Be diligent about garden clean up and disposal; however, as I mentioned last month, you could leave a few selected seedheads for our non-migrating bird friends. Walnut and laurel leaves may have allelopathic properties and should be composted separately or discarded. Just sprouted weed seeds will develop large root systems over the winter and just explode in the spring-better removed now rather than later! Clean and store garden tools and equipment. Browse the new seed catalogs as they come in-spring comes in winter when you envision next year's garden!


Our little soldiers are now entering their winter headquarters which for pupae is usually the soil and for adults is normally in debris on or near the host plant or in other protected areas. The Hymenoptera parasites (ichneumonids and braconids) overwinter as pupae or prepupae in soil, under trash, within prey, or in other protected spots.

Although cultivation can effectively disrupt many soil-dwelling pest populations, it will also destroy any beneficials using those same housing facilities. Having permanent beds surrounding and within a garden will provide undisturbed living quarters for the beneficials, and they won't have to go far for their prey. My garden has had a remarkable reduction of pest problems since I added these insect sanctuaries and a small pond.

Bird baths should be maintained in clean condition until freezing weather threatens, at which point they should be drained. Our feathered friends would love some suet, peanut butter-stuffed pine cones, and other goodies to supplement their decreasing food supply.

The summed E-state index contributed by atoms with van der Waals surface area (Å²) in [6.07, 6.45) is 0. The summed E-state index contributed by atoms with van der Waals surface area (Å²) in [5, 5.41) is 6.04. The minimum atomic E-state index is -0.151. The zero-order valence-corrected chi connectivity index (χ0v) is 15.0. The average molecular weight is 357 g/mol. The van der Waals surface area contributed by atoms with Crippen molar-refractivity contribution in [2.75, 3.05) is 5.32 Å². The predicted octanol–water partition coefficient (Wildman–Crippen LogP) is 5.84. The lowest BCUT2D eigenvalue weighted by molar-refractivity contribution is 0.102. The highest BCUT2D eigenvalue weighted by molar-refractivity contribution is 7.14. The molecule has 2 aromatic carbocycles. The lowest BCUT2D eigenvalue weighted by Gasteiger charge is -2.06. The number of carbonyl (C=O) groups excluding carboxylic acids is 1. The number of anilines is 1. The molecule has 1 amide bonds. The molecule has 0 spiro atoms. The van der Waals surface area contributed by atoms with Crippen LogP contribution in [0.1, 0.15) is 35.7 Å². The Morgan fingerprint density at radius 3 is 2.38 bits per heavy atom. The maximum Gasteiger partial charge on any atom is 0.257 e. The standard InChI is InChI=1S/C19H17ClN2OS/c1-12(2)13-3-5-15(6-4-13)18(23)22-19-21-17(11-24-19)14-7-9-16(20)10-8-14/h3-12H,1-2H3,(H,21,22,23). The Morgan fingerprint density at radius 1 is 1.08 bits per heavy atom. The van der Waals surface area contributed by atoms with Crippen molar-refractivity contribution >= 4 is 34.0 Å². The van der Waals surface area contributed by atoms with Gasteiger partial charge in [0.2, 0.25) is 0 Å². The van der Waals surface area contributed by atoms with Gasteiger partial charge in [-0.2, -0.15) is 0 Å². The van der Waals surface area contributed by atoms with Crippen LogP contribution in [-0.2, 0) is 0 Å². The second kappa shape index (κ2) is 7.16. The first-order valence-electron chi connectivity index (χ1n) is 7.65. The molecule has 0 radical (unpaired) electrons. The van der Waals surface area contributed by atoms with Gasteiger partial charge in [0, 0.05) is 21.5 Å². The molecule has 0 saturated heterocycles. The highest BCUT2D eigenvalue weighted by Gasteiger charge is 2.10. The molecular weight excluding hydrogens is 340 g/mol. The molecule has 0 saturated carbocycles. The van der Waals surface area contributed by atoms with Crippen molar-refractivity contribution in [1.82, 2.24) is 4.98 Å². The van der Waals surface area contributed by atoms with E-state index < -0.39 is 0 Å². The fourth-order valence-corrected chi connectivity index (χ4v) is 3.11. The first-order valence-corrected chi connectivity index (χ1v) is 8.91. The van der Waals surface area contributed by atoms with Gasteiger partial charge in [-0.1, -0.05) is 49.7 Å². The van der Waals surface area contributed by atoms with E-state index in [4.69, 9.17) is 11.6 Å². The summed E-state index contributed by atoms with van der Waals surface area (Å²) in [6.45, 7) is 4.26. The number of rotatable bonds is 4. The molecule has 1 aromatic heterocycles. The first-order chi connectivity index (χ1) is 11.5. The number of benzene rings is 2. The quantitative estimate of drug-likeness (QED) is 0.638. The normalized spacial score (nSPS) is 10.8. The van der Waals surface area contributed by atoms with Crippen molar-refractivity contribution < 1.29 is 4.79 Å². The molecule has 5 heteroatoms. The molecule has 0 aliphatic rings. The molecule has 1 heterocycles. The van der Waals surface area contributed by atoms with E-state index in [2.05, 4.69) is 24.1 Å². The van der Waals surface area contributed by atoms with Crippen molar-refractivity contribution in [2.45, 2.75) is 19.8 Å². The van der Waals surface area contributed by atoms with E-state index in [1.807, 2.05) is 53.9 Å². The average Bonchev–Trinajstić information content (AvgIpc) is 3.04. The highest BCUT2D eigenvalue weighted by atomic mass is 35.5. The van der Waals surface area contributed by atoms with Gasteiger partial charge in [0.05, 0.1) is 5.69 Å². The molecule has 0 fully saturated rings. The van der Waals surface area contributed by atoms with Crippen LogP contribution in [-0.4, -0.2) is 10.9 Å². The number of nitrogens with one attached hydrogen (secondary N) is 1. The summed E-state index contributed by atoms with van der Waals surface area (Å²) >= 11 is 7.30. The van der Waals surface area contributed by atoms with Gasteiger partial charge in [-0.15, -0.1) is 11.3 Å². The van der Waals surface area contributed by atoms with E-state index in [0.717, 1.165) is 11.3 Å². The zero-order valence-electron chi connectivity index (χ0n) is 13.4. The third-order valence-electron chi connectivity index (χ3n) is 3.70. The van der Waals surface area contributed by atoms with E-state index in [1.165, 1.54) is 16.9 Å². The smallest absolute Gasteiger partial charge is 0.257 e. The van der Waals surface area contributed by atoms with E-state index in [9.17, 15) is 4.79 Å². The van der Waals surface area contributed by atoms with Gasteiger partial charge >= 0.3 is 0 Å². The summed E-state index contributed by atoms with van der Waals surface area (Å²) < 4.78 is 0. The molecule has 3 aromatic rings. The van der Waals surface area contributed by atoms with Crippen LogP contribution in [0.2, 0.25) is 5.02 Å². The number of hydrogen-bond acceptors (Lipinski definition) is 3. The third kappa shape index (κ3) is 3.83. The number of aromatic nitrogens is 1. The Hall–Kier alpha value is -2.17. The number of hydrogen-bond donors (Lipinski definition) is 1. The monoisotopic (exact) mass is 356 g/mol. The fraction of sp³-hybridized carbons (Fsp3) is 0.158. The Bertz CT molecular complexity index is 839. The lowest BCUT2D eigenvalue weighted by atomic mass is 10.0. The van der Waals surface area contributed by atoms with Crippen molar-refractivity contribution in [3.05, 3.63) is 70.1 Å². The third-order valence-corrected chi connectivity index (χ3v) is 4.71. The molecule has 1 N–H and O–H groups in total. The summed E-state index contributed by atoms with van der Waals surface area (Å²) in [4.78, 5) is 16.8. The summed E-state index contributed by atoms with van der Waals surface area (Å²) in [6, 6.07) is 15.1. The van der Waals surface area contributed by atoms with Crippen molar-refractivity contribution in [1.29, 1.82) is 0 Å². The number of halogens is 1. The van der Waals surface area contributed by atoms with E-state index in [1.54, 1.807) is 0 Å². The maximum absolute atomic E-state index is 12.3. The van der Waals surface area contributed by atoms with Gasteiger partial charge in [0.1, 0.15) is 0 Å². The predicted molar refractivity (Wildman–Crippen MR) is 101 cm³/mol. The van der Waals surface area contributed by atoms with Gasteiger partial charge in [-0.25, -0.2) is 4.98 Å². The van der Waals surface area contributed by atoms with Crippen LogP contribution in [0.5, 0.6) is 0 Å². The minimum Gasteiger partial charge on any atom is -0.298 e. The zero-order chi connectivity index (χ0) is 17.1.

Here is our overwintering bug roster.

A =Adult  E =Egg
P =Pupa  L =Larva
 N =Nymph  
 Beneficials are italicized
Underlined stage = extended season
OG=overlapping generations

rove beetles-A/N
western damsel bug-A
big-eyed bug-AE
butterfly caterpillars-A/P
minute pirate bug-A
syrphid fly-P
tachinid parasite-P
wasp parasite-P
predator mite-A (females)
cinnabar moth-P
honey bees-A
alfalfa leafcutting bee-L
predatory nematodes-Infective Juveniles/A

aphids-A/E/N (in mild climate)
onion thrips-A
beet leafhopper-A
carrot rust fly-L (in roots left in field)
symphyllans-A/E/N (cooler temps drive deeper)
green peach aphid-E
wireworm beetle-A/L (2-3 yrs)
cucumber beetle-A (active when mild)
asparagus beetle-A
variegated cutworm-L
western cherry fruit fly-P
apple maggot-P
apple aphids-E (on twigs, suckers, fruit spurs)
codling moth-L
corn earworm-P
imported cabbageworm-P (on host plant)
cabbage looper-P
cabbage maggot-P
cabbage aphid-E
cabbage flea beetle-A
pear sawfly-P
pear psylla-A
peachtree borer-L
peach twig borer-L
root weevil-A/L
spider mites-E
pea weevil-A
greenhouse whiteflies-N
elm leaf beetle-A
bark beetle-A/L
white grubs-A/L(2 yrs)
bean aphids-E
stink bugs-A
pea aphid-E
western flower thrips-A
onion maggots-P
filbert leafroller-E
raspberry crown borer-L(2 yrs)
strawberry and currant aphid-A
holly and soft scale-N
rose leafhopper-E
strawberry crown moth-L (in crown)
western raspberry fruitworm-A
walnut husk fly-P
sod webworm-L
fall webworm-P
boxelder bug-A
seedcorn maggot-P
western potato flea beetle-A
spinach and fruit leafminer-P